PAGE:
My mother is 90 years old, one of the elderly isolated in nursing homes, unable to hug and kiss her children, alone because of the pandemic.
And this will be our first Christmas apart.
She lived with us for 25 years. But after her stroke, she'd forget to take her medication. And when she entered the nursing home in March, we thought we would be able to see her and take her home for visits.
But the COVID lockdowns came immediately. I haven't given her a hug or a kiss since then.
I know we're not alone. There are people all over the world who wish they could touch and hug the ones they love. And many have lost their parents to COVID in nursing homes.
"But here, we don't talk about missing everyone so much," she told me last week. "Our thoughts are with our children and grandchildren. Whining and crying just won't do. You just don't mention it because others might feel sad.
"We just walk around the halls with our walkers, we talk about the weather, the food, but we don't discuss what we miss outside," she said. "I suppose prison inmates are like this.
"I look at the whole picture, how it's been difficult, yes, but how we're accepting, how everyone is accepting it, to reach the goal."
She isn't a little old Greek Yia-Yia with an accent. Yes, she speaks fluent Greek, but she was born and raised in the small Canadian town of Guelph, Ontario, where she developed her stiff upper lip and her love of English literature.
When my brothers and I were young, she taught us the poem "In Flanders Fields" by Col. John McCrae, a son of Guelph, who served in the Canadian Army during World War I. She taught us to sing "God Save the Queen," for Queen Elizabeth.
As a child of the Depression, she hunted for coal on the train tracks. Her family had a small farm on the edge of town. Later, my grandfather went off to war.
He'd fought in World War I. And in his 40s, he demanded to join his old regiment for World War II. Somehow, they let him in. Papou Pete, my grandfather, was a forceful man.
As a girl, my mom worked the farm and weeded the onion patch. Her younger brother, Uncle George, milked the cows and goats before school. They'd help my grandmother make yogurt and feta cheese, packing the feta in barrels and taking them to the train station on a truck pulled by Marco the farm horse. Yia-Yia Katina, my grandmother, would ship her feta cheese as far as California and Vancouver.
"We should have stayed in the cheese business," my mother said. "Think about it. The Americani love feta now. And finally, they've discovered good yogurt."
As a girl, she listened to Churchill on the radio.
"I remember that voice," she said. "Churchill's voice, a strong voice. There was no namby-pamby about the man. We were at war. And he was Churchill."
Today's culture talks and talks about feelings. Everything is so gushingly emotional, and many are constantly full of outrage and angry tears.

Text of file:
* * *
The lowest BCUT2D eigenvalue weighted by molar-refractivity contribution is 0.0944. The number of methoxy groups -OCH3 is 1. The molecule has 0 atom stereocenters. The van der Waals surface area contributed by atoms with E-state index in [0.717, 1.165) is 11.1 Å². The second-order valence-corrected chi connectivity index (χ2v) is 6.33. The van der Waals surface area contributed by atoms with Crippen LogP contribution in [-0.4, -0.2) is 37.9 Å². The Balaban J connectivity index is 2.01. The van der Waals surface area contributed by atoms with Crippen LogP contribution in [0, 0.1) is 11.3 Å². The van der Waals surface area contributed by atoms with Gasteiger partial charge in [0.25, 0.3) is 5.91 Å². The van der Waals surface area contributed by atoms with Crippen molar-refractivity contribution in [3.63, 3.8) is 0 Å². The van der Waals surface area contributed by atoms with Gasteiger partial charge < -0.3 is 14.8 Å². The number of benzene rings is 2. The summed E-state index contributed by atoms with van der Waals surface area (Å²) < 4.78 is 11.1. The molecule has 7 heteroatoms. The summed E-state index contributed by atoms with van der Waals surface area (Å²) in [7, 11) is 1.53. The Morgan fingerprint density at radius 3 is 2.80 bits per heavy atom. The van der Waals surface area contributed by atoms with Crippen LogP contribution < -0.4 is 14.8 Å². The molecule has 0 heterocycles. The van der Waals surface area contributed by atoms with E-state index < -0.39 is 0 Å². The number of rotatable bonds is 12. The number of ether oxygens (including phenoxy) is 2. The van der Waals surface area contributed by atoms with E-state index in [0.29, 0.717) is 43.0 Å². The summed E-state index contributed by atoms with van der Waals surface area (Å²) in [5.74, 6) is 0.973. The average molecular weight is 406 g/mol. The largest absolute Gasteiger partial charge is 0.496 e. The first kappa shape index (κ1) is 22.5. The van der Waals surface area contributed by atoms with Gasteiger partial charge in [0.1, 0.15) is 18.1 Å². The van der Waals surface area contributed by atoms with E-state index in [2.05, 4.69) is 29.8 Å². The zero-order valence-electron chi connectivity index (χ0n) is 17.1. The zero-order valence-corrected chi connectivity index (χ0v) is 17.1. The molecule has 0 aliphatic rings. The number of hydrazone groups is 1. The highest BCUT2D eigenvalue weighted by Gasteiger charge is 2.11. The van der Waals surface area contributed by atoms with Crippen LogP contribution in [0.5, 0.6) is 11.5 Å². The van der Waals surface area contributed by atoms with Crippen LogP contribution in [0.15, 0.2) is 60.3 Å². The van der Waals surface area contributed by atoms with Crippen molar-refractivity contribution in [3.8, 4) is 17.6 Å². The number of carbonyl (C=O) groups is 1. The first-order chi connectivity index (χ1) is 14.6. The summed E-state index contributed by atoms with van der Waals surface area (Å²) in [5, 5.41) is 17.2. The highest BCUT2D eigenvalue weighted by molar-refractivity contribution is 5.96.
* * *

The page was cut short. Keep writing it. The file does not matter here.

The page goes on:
But not her generation. The Depression and the war honed them, and later came the communists and the Missiles of October. They'd been tempered.
"And don't forget about China!" she said. "Papou Pete always warned about China."
I think I became a writer because she fostered it in me. She'd tell such vivid stories. One was about former heavyweight champion Joe Louis, so down on his luck he was reduced to boxing a drugged bear in a dirt boxing ring at some county fair.
And stories about vendettas in the old country in the mountains. And one of a midnight elopement and angry men with guns, lanterns and dogs hunting for the young couple, who'd hidden themselves in a mountaintop chapel.
It's good for her to retell them, to remember. And so I asked about one of her favorites: Papou Pete and the peanut wagon.
"What do you mean, peanut wagon?" she said.
Mom? You know the story about Papou's peanut wagon. Tell me.
"John, what peanut wagon?"
"What peanut wagon!"
He'd lost his restaurant in the Depression and went on relief for one day but hated taking charity. He came home with a ridiculous peanut wagon, and Yia-Yia Katina began to cry because she was ashamed the downtown businessman was reduced to a pushcart.
Mom, do you remember?
"I don't remember. A pushcart?" There was silence on the phone on Friday, and we were both lost in the darkness of it.
But after a minute, she said: "Oh yes, I remember. The peanut wagon was painted white."
Wasn't it a red wagon?
"No, it was white, I tell you," she said. "Four walls of glass, I see it now. And there was a place to keep lighted pieces of coal under a metal pot, to warm the peanuts, popcorn and chestnuts. We needed the money.
"He pushed his wagon into Exhibition Park. And there was a river where people would skate when it was frozen. What was the name of it? I've forgotten my own damn river."
The Speed River.
"Yes! The River Speed. And when he came home that first night, he pulled piles and piles of dimes, nickels and quarters on the table. Yia-Yia was stunned. We were all stunned. We rolled all the coins up in bank paper.
"We were so close, and we were happy," she said. "We were all crying. We were together. We were crying and the tears came, and we held each other so tight, so tight.
"John? Are you there?"
Yes, Mom, I'm here.